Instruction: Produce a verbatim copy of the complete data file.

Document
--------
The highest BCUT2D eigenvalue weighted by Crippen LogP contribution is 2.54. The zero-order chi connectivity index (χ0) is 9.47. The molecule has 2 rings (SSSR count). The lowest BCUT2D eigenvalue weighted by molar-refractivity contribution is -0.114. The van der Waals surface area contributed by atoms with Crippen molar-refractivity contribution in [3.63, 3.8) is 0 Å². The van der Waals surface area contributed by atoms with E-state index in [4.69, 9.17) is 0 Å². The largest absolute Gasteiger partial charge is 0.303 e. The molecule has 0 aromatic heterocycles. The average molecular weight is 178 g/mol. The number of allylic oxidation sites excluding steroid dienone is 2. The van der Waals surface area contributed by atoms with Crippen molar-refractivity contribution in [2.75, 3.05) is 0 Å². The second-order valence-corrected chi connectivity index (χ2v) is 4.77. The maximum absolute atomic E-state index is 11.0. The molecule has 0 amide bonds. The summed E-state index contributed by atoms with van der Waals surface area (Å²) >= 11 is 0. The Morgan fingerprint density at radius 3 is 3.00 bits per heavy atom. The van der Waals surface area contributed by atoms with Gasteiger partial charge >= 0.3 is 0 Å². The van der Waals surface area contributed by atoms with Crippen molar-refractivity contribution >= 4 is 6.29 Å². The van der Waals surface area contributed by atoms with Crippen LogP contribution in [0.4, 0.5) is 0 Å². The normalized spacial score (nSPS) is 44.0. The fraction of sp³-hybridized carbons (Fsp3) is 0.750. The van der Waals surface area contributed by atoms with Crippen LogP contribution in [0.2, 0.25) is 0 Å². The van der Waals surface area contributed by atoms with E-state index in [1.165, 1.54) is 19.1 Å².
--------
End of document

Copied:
The highest BCUT2D eigenvalue weighted by Crippen LogP contribution is 2.54. The zero-order chi connectivity index (χ0) is 9.47. The molecule has 2 rings (SSSR count). The lowest BCUT2D eigenvalue weighted by molar-refractivity contribution is -0.114. The van der Waals surface area contributed by atoms with Crippen molar-refractivity contribution in [3.63, 3.8) is 0 Å². The van der Waals surface area contributed by atoms with E-state index in [4.69, 9.17) is 0 Å². The largest absolute Gasteiger partial charge is 0.303 e. The molecule has 0 aromatic heterocycles. The average molecular weight is 178 g/mol. The number of allylic oxidation sites excluding steroid dienone is 2. The van der Waals surface area contributed by atoms with Crippen molar-refractivity contribution in [2.75, 3.05) is 0 Å². The second-order valence-corrected chi connectivity index (χ2v) is 4.77. The maximum absolute atomic E-state index is 11.0. The molecule has 0 amide bonds. The summed E-state index contributed by atoms with van der Waals surface area (Å²) >= 11 is 0. The Morgan fingerprint density at radius 3 is 3.00 bits per heavy atom. The van der Waals surface area contributed by atoms with Gasteiger partial charge >= 0.3 is 0 Å². The van der Waals surface area contributed by atoms with Crippen molar-refractivity contribution >= 4 is 6.29 Å². The van der Waals surface area contributed by atoms with Crippen LogP contribution in [0.4, 0.5) is 0 Å². The normalized spacial score (nSPS) is 44.0. The fraction of sp³-hybridized carbons (Fsp3) is 0.750. The van der Waals surface area contributed by atoms with Crippen LogP contribution in [0.2, 0.25) is 0 Å². The van der Waals surface area contributed by atoms with E-state index in [1.165, 1.54) is 19.1 Å².